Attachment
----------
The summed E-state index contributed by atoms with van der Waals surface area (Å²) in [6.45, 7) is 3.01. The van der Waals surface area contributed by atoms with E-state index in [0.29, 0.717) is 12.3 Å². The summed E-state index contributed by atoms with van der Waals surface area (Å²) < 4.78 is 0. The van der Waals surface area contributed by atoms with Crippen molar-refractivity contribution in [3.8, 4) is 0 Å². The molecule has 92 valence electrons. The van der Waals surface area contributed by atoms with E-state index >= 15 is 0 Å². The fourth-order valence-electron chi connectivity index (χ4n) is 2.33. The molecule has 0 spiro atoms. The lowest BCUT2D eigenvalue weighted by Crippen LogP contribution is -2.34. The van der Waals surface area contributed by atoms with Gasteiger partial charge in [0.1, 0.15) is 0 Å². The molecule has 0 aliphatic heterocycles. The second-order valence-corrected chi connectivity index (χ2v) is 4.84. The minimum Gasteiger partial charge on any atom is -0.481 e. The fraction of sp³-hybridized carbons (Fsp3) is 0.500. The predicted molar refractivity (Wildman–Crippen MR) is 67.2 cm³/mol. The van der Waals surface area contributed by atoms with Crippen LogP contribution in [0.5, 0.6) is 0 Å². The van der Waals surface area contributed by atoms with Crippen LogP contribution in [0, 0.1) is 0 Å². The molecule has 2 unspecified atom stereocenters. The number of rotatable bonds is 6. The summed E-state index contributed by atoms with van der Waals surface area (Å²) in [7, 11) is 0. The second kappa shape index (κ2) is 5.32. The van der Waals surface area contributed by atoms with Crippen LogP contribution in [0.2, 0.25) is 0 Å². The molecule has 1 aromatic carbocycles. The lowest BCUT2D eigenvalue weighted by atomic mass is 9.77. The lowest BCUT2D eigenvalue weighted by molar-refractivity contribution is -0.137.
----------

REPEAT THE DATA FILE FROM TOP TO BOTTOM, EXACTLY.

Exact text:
The summed E-state index contributed by atoms with van der Waals surface area (Å²) in [6.45, 7) is 3.01. The van der Waals surface area contributed by atoms with E-state index in [0.29, 0.717) is 12.3 Å². The summed E-state index contributed by atoms with van der Waals surface area (Å²) < 4.78 is 0. The van der Waals surface area contributed by atoms with Crippen molar-refractivity contribution in [3.8, 4) is 0 Å². The molecule has 92 valence electrons. The van der Waals surface area contributed by atoms with E-state index >= 15 is 0 Å². The fourth-order valence-electron chi connectivity index (χ4n) is 2.33. The molecule has 0 spiro atoms. The lowest BCUT2D eigenvalue weighted by Crippen LogP contribution is -2.34. The van der Waals surface area contributed by atoms with Gasteiger partial charge in [0.1, 0.15) is 0 Å². The molecule has 0 aliphatic heterocycles. The second-order valence-corrected chi connectivity index (χ2v) is 4.84. The minimum Gasteiger partial charge on any atom is -0.481 e. The fraction of sp³-hybridized carbons (Fsp3) is 0.500. The predicted molar refractivity (Wildman–Crippen MR) is 67.2 cm³/mol. The van der Waals surface area contributed by atoms with Crippen LogP contribution in [0.5, 0.6) is 0 Å². The van der Waals surface area contributed by atoms with Crippen LogP contribution in [0, 0.1) is 0 Å². The molecule has 2 unspecified atom stereocenters. The number of rotatable bonds is 6. The summed E-state index contributed by atoms with van der Waals surface area (Å²) in [7, 11) is 0. The second kappa shape index (κ2) is 5.32. The van der Waals surface area contributed by atoms with Crippen LogP contribution in [0.2, 0.25) is 0 Å². The molecule has 1 aromatic carbocycles. The lowest BCUT2D eigenvalue weighted by atomic mass is 9.77. The lowest BCUT2D eigenvalue weighted by molar-refractivity contribution is -0.137.